After reading no more than 10 pages of a new chapter of my new book, a basic and problematic thought came to my mind. First of all, I was thinking about how modern object recognition algorithms work. They are hazardously based on statistics which may or may not work depending on training samples. Regardless of the classifier used, which may be SVM, K-means, NN, etc, they all end up separating a hyperspace through a hyperplane to later let the user or the corresponding algorithm differentiate and draw certain conclusions. As far as I know, this is the general idea of how classifiers work, despite refined techniques to improve results such as boosting or cross-validation, to mention just a couple of examples.

Therefore, I was thinking about the perfect way to recognize (classify) objects having a look, as it is usual in engineering, to the nature: how it works in humans. Let us say that I want a machine to learn how to detect a pen given a picture. Let us not go in depth into certain intricacies such as the size (proportion), number of pens, orientation or color (I am being extremely optimistic). A pen, as any other object have some features that we can enunciate, mostly based on its contour and texture:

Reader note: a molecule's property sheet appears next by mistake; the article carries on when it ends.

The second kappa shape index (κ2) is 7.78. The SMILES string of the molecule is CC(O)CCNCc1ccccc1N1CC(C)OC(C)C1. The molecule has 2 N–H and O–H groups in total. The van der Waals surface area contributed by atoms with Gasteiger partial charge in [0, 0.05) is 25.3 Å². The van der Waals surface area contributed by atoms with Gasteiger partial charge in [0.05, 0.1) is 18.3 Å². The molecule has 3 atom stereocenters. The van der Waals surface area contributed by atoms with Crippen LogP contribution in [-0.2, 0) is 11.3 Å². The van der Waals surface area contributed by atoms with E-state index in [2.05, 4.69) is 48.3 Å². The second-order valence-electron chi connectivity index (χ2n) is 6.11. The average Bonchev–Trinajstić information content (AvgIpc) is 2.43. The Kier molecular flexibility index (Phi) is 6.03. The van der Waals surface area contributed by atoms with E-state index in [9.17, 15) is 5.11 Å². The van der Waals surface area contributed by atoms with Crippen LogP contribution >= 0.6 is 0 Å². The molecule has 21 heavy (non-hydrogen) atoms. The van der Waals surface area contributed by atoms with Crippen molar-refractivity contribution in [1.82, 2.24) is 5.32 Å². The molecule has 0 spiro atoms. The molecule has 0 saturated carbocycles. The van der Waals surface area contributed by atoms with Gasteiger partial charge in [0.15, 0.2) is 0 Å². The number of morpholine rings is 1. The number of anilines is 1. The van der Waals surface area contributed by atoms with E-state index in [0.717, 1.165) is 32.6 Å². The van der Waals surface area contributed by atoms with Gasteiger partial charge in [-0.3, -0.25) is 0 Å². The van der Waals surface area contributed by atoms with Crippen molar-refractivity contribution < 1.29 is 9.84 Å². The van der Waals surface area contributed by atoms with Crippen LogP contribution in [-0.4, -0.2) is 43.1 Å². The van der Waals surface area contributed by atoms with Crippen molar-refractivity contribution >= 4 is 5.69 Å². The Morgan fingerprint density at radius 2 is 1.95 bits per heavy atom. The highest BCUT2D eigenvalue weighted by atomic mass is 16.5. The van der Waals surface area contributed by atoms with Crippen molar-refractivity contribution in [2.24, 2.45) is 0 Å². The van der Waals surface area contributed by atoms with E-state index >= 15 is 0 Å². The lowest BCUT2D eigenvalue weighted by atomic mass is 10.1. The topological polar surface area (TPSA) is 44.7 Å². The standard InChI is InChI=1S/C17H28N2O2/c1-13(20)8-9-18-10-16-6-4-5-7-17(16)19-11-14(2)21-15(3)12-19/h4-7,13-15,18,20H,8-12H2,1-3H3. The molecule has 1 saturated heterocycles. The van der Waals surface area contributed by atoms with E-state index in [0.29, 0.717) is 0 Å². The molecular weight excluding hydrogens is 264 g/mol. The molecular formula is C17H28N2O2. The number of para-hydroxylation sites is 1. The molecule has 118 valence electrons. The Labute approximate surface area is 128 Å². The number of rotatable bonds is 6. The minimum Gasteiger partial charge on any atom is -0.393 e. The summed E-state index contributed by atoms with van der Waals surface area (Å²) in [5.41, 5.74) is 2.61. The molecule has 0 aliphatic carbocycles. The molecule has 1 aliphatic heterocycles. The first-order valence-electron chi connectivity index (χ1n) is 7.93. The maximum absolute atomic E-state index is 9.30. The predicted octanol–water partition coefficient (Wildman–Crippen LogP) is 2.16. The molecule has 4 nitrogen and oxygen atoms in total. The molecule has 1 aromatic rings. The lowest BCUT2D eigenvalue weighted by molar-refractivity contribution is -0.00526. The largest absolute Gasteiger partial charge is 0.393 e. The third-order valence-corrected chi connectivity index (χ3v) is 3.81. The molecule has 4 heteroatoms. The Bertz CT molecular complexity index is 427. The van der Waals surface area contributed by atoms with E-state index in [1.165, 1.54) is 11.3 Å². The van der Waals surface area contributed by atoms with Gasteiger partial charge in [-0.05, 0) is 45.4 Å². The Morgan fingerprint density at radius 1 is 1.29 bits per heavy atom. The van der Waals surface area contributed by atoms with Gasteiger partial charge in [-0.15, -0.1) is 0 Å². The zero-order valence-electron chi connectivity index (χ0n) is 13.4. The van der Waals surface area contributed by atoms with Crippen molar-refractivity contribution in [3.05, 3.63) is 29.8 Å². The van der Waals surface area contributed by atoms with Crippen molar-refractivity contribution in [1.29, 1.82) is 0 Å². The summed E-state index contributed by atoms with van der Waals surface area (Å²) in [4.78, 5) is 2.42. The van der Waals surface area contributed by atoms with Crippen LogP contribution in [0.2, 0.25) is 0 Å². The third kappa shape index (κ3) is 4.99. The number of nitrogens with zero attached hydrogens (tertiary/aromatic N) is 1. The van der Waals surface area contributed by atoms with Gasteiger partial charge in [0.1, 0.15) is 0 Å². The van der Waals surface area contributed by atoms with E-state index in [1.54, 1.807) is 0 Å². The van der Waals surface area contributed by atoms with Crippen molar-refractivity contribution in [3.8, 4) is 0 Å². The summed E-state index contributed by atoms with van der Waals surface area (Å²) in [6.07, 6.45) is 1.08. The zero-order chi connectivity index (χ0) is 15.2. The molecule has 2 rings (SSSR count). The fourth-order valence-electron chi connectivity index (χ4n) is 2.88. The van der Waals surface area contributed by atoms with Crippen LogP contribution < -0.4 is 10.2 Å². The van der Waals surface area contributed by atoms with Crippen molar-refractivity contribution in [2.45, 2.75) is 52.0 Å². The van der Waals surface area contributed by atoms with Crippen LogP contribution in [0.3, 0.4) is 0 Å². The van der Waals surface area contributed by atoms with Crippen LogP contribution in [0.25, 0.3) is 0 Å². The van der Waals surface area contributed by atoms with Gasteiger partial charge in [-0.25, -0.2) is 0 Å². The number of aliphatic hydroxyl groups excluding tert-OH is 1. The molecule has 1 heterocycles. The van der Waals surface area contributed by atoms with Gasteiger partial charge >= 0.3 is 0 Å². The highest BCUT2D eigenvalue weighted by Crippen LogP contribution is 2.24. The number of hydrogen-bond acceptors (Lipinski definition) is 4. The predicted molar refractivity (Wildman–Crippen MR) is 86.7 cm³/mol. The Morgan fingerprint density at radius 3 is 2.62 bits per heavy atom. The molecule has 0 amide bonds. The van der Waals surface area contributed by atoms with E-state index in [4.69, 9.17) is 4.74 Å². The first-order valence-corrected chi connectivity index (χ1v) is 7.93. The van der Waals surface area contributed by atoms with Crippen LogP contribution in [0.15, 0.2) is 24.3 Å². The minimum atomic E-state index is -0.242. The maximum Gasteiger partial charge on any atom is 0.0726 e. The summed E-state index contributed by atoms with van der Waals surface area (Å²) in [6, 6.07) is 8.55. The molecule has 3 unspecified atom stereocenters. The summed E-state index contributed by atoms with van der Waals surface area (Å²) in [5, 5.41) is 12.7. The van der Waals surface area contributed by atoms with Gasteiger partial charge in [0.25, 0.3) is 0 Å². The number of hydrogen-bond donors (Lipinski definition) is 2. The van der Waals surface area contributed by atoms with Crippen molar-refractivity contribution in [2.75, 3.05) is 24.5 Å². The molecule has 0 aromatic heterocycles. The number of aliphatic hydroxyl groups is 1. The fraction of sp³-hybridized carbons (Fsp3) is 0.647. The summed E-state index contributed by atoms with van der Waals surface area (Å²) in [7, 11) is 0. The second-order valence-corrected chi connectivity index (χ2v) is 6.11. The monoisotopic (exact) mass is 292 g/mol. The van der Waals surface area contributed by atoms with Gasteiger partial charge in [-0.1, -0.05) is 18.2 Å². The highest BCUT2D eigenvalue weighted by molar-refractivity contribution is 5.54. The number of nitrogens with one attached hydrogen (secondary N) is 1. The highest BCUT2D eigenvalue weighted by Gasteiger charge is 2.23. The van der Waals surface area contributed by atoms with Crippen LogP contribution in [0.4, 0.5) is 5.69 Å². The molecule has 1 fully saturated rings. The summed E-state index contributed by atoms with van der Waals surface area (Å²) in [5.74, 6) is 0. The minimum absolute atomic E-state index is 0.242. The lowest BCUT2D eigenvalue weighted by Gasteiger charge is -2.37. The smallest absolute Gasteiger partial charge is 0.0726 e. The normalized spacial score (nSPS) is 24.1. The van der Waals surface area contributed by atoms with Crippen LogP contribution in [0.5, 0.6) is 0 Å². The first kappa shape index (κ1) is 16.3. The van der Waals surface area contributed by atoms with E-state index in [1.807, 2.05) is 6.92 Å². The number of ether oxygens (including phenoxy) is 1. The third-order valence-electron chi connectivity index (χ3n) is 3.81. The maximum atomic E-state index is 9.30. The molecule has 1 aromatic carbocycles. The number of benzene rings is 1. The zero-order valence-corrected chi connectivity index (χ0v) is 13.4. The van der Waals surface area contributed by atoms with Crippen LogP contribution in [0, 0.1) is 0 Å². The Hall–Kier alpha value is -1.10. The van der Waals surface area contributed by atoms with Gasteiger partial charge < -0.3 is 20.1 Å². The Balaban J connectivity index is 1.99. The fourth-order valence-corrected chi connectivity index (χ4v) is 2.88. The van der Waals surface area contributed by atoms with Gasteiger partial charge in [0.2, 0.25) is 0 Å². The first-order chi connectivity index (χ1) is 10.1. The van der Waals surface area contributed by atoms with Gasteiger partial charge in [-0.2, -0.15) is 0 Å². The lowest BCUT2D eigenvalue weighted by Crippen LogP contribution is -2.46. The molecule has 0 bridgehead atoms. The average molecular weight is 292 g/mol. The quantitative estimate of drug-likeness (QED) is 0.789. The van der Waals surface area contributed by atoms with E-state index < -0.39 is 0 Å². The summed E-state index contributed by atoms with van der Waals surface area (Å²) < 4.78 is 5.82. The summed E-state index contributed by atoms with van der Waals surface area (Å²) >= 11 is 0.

-Rectangle contour (or cilindric in 3 dimensions)
-Pointy end (part that we use to write)

Even if we somehow are able to mathematically model that information (optimistically), let us not forget that that features may correspond to thousands of different objects in the world. How do we know then that we have a pen in the table rather than a chopstick? Here comes the key: environment. We will probably find a pen in an office and a chopstick in an Asian kitchen, and when I say probably that means that statistics are inevitably needed.

The question now is: how do we know we are in a kitchen or some other place? You only need to imagine that you have a button which can randomly teletransport you into any room of your house. After you open your eyes and analize every object in the room, you will be able to make a very accurate guess. But how can you distinguish or classify objects if you previously have no information about where you are (environment)? Here is the paradox.

A clever guy could have realized that not always it is needed to analyze every single object to know where you are. In case of your bedroom, you may think that the most important object is the bed. Thus, after detecting this element you have an environment and you can continue recogning objects. Nonetheless, in spite of this new conclussion that we can recognize an environment given certain recognized objects, many unanswered questions come to my mind:

-What if we have just a partial image which does not include any crucial recognizable object to learn about the environment?
-Is it possible to model any environment? (how do you realized that you’re floating in the space or relaxing in the countryside)
-What if those crucial recognizable objects have common features and tend confuse our algorithm?

It is not especially hard to come up with innumerable questions like those.